activities. Problem-based learning approach. Prerequisite: Junior standing. Skills: collaboration, integration, problem solving 

GPY/ECO/PA 385 — GIS in Urban and Regional Analysis
Focus on applications of Geographic Information Systems (GIS) techniques in urban and regional analysis. Using a hands-on approach, students will explore how to use GIS techniques and large data sets to analyze economic, demographic, and social change in the knowledge-based economy. Prerequisite: Junior standing. Skills: collaboration, integration, and problem solving. 

LIB 310 — Creativity
An interdisciplinary study of those ideas that stimulate the creative processes and innovation in information and technology in a diversity of human practices, including, but not limited to, artistic, philosophical, scientific, and entrepreneurial endeavors, with a focus on practicing innovativeness and creativity in a variety of areas. Prerequisite: Junior standing. Skills: collaboration, integration, problem solving 

LIB 323 — Design Thinking to Meet Real-world Needs
Design Thinking is an iterative, project-based, problem-solving process valued in organizations both locally and internationally. As interdisciplinary teams, students in this course will use the Design Thinking process to better facilitate the chaos of innovation by collaborating with stakeholders to meet real-world needs. Prerequisite: Junior standing. Skills: collaboration, integration, problem solving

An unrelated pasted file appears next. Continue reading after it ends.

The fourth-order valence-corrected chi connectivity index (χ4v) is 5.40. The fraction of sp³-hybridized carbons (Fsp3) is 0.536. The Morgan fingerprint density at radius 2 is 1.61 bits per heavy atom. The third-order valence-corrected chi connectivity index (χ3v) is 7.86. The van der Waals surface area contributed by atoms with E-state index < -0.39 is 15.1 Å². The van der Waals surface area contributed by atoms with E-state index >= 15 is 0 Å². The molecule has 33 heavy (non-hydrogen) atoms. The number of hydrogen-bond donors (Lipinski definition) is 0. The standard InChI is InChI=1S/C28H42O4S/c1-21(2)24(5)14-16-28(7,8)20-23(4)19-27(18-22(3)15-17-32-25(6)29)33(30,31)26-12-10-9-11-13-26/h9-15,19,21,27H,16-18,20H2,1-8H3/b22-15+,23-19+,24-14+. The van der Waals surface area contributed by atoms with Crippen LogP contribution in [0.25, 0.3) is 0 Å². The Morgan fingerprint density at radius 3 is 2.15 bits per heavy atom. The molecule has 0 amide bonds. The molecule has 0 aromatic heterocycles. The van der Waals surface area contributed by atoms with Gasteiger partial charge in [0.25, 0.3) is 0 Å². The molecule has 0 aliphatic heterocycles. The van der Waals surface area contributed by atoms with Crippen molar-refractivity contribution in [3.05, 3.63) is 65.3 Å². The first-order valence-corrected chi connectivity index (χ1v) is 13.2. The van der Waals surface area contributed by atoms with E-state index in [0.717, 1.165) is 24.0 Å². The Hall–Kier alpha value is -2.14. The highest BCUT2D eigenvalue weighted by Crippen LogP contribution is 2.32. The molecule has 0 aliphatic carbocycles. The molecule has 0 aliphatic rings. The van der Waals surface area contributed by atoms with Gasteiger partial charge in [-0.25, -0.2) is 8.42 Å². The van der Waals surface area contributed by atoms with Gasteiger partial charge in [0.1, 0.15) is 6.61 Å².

LIB 341 — Leadership for Social Change
An examination of the theory and practice of leadership in social change movements, focused on developing personal and organizational capacities for leadership in a liberal education context. Students identify a contemporary social issue and create an action plan for resolution, addressing that issue with at least one action step. Prerequisite: Junior standing. Skills: collaboration, integration, problem solving 

MTH 312 — Cryptography and Privacy
An introduction to cryptography and information security with a focus on applications and issues from diverse areas. Topics will include a study of cryptographic primitives, historical cipher systems, symmetric and public-key cryptography, hash functions, digital signatures, electronic voting, and contemporary issues in privacy and security. Prerequisites: Junior standing and successful completion of any Mathematical Sciences Foundations course. Skills: collaboration, integration, problem solving 

REL 340 — Religion and Popular Culture in the United States